Lin Fa Kung, Tai Hang
Arising from a saying that Kwun Yum studied Taoist teachings on lotus blossoms, some Kwun Yum Temples are also called Lin Fa Kung (Palace of Lotus Flower). Temples dedicated to Kwun Yum are often alternatively known as Shui Yuet Kung (Palace of Water and Moon), which stands for all that is quiet and peaceful and detached from the material world.
hough small in size, the temple is unique structurally. The front part of the temple stands on a terrace supported by pillars of 10-12 feet in height. The rear part lies on a huge rock which is now covered by the external wall. Part of the rock can be seen in the temple.
Characteristics of temple
Apart from its unique design, the temple also has fresco of dragons on the ceiling which is relating to the annual fire dragon dance show that takes place in Tai Hang. During Mid-Autumn Festival, eye-dotting of the fire dragon is carried out inside the temple before the dragon dance begins. Another unique sight of the temple is the hundreds of lotus lamps that are lighted in the chamber.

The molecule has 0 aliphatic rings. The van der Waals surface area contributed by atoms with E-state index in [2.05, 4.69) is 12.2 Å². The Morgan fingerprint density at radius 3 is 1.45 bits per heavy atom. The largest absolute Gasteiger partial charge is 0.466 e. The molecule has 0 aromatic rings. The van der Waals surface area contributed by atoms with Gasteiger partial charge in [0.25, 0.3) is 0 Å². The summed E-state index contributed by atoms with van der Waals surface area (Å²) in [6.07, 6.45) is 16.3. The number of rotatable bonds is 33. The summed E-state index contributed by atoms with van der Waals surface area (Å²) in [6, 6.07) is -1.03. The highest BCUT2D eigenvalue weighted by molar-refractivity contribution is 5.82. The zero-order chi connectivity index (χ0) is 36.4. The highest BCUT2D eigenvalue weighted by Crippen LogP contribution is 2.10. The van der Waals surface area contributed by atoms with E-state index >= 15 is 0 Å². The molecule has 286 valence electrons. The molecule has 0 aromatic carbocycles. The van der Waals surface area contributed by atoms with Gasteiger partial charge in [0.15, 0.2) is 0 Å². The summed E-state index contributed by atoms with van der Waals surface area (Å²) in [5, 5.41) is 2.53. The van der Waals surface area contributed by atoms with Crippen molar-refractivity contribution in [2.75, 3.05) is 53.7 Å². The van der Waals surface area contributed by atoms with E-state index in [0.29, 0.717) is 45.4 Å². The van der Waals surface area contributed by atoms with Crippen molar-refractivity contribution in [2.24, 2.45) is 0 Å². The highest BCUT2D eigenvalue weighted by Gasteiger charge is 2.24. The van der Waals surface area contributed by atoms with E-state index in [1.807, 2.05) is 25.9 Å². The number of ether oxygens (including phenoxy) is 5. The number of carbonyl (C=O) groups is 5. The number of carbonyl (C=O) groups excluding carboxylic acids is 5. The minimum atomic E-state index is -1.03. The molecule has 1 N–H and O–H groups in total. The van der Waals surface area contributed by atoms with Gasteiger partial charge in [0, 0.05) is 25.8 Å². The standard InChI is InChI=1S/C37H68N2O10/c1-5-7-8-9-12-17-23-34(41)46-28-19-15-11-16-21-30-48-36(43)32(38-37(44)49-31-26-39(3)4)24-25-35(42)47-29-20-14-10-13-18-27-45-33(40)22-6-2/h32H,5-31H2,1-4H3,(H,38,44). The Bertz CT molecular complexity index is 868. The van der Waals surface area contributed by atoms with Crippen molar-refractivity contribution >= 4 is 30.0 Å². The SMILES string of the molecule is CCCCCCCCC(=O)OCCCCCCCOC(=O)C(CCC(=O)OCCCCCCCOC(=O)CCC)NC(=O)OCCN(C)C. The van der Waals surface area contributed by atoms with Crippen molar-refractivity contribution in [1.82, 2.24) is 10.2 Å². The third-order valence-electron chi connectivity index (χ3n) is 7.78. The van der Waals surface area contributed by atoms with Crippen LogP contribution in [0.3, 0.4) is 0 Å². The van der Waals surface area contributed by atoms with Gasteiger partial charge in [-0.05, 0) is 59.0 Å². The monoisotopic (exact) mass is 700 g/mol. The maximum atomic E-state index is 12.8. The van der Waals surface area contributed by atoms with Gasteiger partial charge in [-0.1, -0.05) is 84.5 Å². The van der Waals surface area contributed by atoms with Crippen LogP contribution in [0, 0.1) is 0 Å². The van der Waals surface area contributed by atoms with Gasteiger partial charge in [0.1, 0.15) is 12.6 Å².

Apart from Kwun Yum (Goddess of Mercy), the temple also houses Tai Sui (Sixty Gods of Time), Wai Tor (Buddhist Temple Guardian) and Choi Sun (God of Wealth).
Kwun Yum Festival
There are four festivals in the lunar year in honour of Kwun Yum. They fall on the 19th day of the second, sixth, ninth and eleventh lunar months and these days correspond respectively to her birth, ordination, deification and assumption as a sea-goddess. Apart from these festive days, the temple is particularly busy during the Kwun Yum Open Treasury on the 26th day of the first lunar month.
This temple was originally built in 1846. It assumed its present outlook in 1863 and was re-built by the Chinese Temples Committee in 1986.